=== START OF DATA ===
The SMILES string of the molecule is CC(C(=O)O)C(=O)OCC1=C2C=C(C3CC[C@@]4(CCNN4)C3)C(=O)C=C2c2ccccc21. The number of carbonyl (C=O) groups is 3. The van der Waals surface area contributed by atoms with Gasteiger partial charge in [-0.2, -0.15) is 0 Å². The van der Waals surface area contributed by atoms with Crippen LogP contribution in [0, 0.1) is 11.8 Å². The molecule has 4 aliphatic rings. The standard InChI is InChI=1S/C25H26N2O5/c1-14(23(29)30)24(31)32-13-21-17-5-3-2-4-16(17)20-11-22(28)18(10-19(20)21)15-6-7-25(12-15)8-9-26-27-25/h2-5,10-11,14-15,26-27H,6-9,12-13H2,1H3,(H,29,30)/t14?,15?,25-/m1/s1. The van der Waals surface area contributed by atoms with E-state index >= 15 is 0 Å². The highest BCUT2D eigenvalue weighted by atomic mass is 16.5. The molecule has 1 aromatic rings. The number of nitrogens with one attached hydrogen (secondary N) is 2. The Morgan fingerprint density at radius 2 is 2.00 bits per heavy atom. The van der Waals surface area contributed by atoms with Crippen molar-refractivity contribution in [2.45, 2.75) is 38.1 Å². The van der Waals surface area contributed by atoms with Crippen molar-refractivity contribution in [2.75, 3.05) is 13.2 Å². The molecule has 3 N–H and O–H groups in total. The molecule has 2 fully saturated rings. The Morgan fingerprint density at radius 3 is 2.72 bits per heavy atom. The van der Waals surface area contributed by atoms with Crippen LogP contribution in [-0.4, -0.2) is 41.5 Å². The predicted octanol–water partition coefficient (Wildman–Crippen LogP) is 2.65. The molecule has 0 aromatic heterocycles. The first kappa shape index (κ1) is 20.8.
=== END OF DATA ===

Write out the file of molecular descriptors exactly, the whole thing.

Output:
The SMILES string of the molecule is CC(C(=O)O)C(=O)OCC1=C2C=C(C3CC[C@@]4(CCNN4)C3)C(=O)C=C2c2ccccc21. The number of carbonyl (C=O) groups is 3. The van der Waals surface area contributed by atoms with Gasteiger partial charge in [-0.2, -0.15) is 0 Å². The van der Waals surface area contributed by atoms with Crippen LogP contribution in [0, 0.1) is 11.8 Å². The molecule has 4 aliphatic rings. The standard InChI is InChI=1S/C25H26N2O5/c1-14(23(29)30)24(31)32-13-21-17-5-3-2-4-16(17)20-11-22(28)18(10-19(20)21)15-6-7-25(12-15)8-9-26-27-25/h2-5,10-11,14-15,26-27H,6-9,12-13H2,1H3,(H,29,30)/t14?,15?,25-/m1/s1. The van der Waals surface area contributed by atoms with E-state index >= 15 is 0 Å². The highest BCUT2D eigenvalue weighted by atomic mass is 16.5. The molecule has 1 aromatic rings. The number of nitrogens with one attached hydrogen (secondary N) is 2. The Morgan fingerprint density at radius 2 is 2.00 bits per heavy atom. The van der Waals surface area contributed by atoms with Crippen molar-refractivity contribution in [2.45, 2.75) is 38.1 Å². The van der Waals surface area contributed by atoms with Crippen molar-refractivity contribution in [2.75, 3.05) is 13.2 Å². The molecule has 3 N–H and O–H groups in total. The molecule has 2 fully saturated rings. The Morgan fingerprint density at radius 3 is 2.72 bits per heavy atom. The van der Waals surface area contributed by atoms with Crippen LogP contribution in [-0.4, -0.2) is 41.5 Å². The predicted octanol–water partition coefficient (Wildman–Crippen LogP) is 2.65. The molecule has 0 aromatic heterocycles. The first kappa shape index (κ1) is 20.8.